Localized Pleural Fibrosis
Apical cap; Apical scar; Nodular pleural plaque; Pleural nodule; Pleural plaque
Localized pleural fibrosis is a term used to describe focal areas of dense fibrous tissue within the pleura, which include pleural plaques and apical caps. Pleural plaques are well known for their association with asbestos exposure; however, other medical conditions thought to be associated in their development include: empyema, hemothorax, rib fracture, and tuberculosis (TB). Occupational exposure to erionite, man-made vitreous fibers (MMVF), and silicates have also been implicated in the development of pleural plaques. Apical caps are subpleural scars of elastic tissue at the thoracic apices and historically were considered to be caused by TB; however, the etiology of most apical caps is unknown. Other more rare causes include: infection other than TB, radiation, trauma, and vascular abnormalities. Apical caps may be the result of localized ischemia.
References and Further Reading
- Cagle, P. T., et al. (2004). Color atlas and text of pulmonary pathology (1st ed.). Philadelphia: Lippincott Williams & Wilkins.Google Scholar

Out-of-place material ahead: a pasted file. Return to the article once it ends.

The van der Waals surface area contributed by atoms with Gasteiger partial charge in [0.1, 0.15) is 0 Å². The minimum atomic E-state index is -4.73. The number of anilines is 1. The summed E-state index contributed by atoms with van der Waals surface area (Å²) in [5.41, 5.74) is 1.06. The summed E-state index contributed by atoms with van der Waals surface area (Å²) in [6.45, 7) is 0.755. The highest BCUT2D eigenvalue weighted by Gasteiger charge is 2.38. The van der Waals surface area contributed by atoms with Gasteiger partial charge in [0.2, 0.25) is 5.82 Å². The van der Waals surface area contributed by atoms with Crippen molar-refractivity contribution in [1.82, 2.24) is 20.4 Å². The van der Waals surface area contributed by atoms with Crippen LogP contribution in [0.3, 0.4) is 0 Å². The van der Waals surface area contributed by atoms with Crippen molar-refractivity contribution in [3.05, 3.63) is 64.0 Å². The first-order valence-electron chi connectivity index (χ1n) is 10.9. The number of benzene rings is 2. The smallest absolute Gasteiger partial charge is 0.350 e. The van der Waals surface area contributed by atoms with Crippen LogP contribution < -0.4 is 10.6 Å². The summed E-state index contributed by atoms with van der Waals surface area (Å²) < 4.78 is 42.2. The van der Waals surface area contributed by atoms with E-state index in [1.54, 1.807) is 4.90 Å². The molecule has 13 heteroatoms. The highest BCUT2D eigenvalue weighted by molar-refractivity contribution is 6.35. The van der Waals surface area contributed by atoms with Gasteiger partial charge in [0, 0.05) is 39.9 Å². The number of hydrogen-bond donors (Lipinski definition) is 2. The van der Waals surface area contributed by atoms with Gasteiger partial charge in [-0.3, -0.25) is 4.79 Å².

- Churg, A., Cagle, P. T., & Roggli, V. L. (2006). AFIP atlas of tumor pathology series 4: Tumors of the serosal membranes (Vol. 3). Silver Spring: ARP Press.Google Scholar
- Yi, E., & Aubry, M. C. (2010). Pulmonary pseudoneoplasms. Archives of Pathology & Laboratory Medicine, 134, 417–426.Google Scholar
- Zitting, A. J., Karjalainen, A., Impivaara, O., Tossavainen, A., Kuusela, T., Mäki, J., & Huuskonen, M. S. (1995). Radiographic small lung opacities and pleural abnormalities as a consequence of asbestos exposure in an adult population. Scandinavian Journal of Work, Environment & Health, 21, 470–477.CrossRefGoogle Scholar